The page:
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Jim Stroup


This is a really important point you are making, here. Sometimes, when we try to reduce so complex an enterprise as you describe to a prioritized list, what we are really doing is attempting to find a way to not have to engage in the difficult and troublesome task of exercising our judgement. We want to justify a succession of tasks in a simplistic way, then focus on each in turn, blithely - even willfully - dismissive of the purpose they are expected to serve.

As you say, managers need to keep process and purpose united. The musical analogy is an excellent depiction of the requirement.

I can hardly single out an instance where I haven't seen this happen in change efforts. It must be said that there is a commendable side to the instinct: People recognize the challenge and difficulty of the project, the tendency it can have to produce organizational paralysis, and thus the need to just get going, so they devise a way to get out of the starting blocks and get people moving.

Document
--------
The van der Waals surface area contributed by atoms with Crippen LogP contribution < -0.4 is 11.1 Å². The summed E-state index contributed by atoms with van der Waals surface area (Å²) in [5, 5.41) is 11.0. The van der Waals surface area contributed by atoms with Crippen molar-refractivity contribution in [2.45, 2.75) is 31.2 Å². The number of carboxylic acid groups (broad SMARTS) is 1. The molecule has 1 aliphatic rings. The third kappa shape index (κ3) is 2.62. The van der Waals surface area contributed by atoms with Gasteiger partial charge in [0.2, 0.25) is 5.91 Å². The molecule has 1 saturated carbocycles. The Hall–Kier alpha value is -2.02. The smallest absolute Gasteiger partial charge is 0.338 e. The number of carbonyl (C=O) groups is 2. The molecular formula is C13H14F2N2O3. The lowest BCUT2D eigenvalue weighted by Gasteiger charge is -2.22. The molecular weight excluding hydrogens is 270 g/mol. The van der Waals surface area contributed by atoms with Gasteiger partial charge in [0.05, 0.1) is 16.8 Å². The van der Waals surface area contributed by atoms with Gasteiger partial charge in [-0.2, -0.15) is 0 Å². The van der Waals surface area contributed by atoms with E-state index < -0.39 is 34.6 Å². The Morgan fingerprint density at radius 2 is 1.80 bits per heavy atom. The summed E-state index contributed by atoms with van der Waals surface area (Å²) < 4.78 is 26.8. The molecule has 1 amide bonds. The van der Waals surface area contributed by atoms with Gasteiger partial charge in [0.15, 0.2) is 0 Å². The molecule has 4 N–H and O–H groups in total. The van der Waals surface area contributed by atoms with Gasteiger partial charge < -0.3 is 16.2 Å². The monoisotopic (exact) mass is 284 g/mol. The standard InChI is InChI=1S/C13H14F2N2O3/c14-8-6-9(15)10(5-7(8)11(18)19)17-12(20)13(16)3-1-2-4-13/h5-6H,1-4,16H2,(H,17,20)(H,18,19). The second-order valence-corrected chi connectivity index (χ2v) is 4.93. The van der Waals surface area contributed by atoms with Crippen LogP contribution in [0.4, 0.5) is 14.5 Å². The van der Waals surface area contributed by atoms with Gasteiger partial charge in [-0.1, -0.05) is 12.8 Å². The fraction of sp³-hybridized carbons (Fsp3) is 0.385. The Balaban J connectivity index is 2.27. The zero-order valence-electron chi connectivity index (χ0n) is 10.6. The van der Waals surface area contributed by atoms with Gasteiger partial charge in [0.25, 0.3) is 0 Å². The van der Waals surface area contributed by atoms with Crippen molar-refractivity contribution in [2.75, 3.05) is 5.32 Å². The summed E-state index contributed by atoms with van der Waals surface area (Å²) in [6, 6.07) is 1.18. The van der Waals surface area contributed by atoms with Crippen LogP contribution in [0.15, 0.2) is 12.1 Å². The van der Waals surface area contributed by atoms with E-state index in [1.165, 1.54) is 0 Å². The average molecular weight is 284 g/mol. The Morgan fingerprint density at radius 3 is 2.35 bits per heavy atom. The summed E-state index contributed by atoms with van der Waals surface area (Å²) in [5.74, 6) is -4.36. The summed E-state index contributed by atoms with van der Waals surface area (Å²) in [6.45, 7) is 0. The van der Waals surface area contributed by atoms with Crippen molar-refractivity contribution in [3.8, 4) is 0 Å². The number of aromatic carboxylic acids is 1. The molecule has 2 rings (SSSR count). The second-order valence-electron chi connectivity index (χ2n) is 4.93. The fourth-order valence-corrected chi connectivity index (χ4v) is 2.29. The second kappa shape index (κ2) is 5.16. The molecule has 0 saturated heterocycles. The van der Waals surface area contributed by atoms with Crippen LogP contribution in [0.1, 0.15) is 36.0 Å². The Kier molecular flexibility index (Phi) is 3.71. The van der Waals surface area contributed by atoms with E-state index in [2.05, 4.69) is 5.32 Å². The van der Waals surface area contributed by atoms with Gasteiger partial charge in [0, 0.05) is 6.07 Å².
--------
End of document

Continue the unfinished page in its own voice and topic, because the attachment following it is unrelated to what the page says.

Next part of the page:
But without disciplined managerial supervision placing action in context, this threatens to, and usually does, become a prime example of frenetic motion being confused for forward progress.

Thanks for this superb presentation of a much misunderstood aspect of the problem.

Steve Roesler


Indeed, the contextual part is a big deal and I think it's where the learning takes place for the future. Without understanding "why" and "how things fit" into a context, it's tough to know when to apply what you are doing to similar situations down the road.

Thanks again for adding to the thought process!

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